Instantaneous velocity and acceleration as functions of time

In summary, the position of an object changes as a function of time according to x = At^2 + Bt + C. A = 8 m/s^2, B = 6 m/s, and C = 4 m.
  • #1
jensson
25
0

Homework Statement


The position of an object as a function of time is given by x = At^2 + Bt + C
A = 8 m/s^2
B = 6 m/s
C = 4 m

Homework Equations


v = u + at
a = v/t

The Attempt at a Solution



I don't even know how to set this up!
 
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  • #2
how does velocity relate to position?
how does acceleration relate to velocity?
 
  • #3
velocity is the change in position with respect to the change in time and acceleration is the change in velocity over time.. is that what you mean?



this question was on a quiz and I got it wrong.. I can't seem to make it make sense in my head. I have the answers and I still can't figure out how to get there.
 
  • #4
You're exactly right so far! So what mathematical process gives you the change of something (i.e. position 'x') with respect to a variable (i.e. time 't')?
 
  • #5
I can only think of putting that into equation form

V = dx/dt

but the position is given has a quadratic equation.


V = 8t + 6t + 4/t

but that doesn't seem right
 
  • #6
You have the right idea, you're just not taking the derivative correctly.

[tex]x = At^2 + Bt + C[/tex]
[tex]v = 2At^1 + Bt^0 + 0[/tex] You always decrease the power of the variable by one--but if there is no variable, then the derivate is zero---in other words: if there is no variable, it is constant, and thus the slope/change is zero.
Then the 'B' term becomes just B, and the C term drops out (is zero). ====>
[tex]v = 2At + B[/tex]
then you repeat to find the acceleration, and plug into find the values.

Does that make sense? Make sure you review your derivatives :)
What does the acceleration equal?
 
  • #7
I am in calculus I right now and taking physics. My advisor said I should be fine taking them at the same time, but I seem to be completely lost!
 
  • #8
Yeah, that's definitely an extra challenge, but its totally doable.
They key is just not getting overwhelmed by it; go one step at a time, one problem at a time, one concept at a time.

Does the derivative I did above make sense?
 
  • #9
hah I already do feel overwhelmed by it :-/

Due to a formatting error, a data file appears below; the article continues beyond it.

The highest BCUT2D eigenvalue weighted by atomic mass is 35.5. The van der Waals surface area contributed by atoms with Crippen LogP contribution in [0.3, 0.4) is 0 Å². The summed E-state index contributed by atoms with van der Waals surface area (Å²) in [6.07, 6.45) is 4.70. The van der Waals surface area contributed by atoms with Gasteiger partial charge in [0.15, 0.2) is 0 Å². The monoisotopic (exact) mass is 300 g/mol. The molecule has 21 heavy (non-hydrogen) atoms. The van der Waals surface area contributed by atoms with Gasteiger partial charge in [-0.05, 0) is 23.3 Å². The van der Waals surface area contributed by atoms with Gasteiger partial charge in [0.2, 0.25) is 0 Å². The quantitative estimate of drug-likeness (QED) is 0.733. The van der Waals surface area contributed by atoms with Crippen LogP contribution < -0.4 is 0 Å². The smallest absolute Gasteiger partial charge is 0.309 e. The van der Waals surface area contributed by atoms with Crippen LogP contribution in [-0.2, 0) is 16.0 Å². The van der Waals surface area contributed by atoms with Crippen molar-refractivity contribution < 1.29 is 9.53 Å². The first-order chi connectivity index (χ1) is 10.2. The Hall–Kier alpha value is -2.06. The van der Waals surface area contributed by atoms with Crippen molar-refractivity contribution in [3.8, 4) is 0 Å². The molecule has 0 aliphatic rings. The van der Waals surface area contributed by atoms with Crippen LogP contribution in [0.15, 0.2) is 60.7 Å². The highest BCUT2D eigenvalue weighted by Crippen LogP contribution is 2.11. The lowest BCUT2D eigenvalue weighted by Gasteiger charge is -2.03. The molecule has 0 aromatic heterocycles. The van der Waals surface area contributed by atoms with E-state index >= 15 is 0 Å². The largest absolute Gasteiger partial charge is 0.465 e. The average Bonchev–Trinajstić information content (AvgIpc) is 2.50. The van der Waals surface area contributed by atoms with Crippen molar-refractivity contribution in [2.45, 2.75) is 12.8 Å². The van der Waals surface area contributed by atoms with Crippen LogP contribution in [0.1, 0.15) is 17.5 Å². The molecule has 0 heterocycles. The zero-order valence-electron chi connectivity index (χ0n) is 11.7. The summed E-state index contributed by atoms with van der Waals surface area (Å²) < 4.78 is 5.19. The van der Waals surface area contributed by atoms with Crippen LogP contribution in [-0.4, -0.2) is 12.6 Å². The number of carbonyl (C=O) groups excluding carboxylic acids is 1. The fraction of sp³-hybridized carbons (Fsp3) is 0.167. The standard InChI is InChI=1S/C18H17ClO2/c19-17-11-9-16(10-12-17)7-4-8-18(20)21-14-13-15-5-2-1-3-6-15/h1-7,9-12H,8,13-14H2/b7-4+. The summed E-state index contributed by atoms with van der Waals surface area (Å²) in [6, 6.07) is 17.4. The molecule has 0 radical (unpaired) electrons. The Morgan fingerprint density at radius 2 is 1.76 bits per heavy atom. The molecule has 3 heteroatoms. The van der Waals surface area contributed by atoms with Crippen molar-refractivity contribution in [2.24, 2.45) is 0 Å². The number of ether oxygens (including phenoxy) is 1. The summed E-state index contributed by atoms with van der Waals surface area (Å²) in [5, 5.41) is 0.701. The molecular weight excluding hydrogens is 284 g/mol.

A 2 problem quiz every thursday and thanks to this problem here I got 1/2 wrong :(

I can see the pattern in your steps, but I have not studied derivatives yet so I don't know why it was done
 
  • #10

1. What is instantaneous velocity?

Instantaneous velocity is the rate of change of an object's position with respect to time at a specific moment. It is also known as the object's velocity at a specific point in time.

2. How is instantaneous velocity calculated?

Instantaneous velocity can be calculated by finding the slope of the tangent line to the position-time graph at the specific point in time. It can also be calculated by taking the derivative of the position function with respect to time.

3. What is the difference between instantaneous velocity and average velocity?

Instantaneous velocity is the velocity of an object at a specific point in time, while average velocity is the total displacement of an object over a period of time. Average velocity is calculated by dividing the change in position by the change in time.

4. How is acceleration related to instantaneous velocity?

Acceleration is the rate of change of an object's velocity with respect to time. In other words, it is the change in velocity over a specific period of time. Instantaneous velocity is used to calculate acceleration by finding the slope of the tangent line to the velocity-time graph.

5. Can instantaneous velocity and acceleration be negative?

Yes, instantaneous velocity and acceleration can be negative. This means that the object is moving in the opposite direction of the positive direction, as defined by the chosen coordinate system. Negative acceleration, also known as deceleration, means that the object is slowing down.

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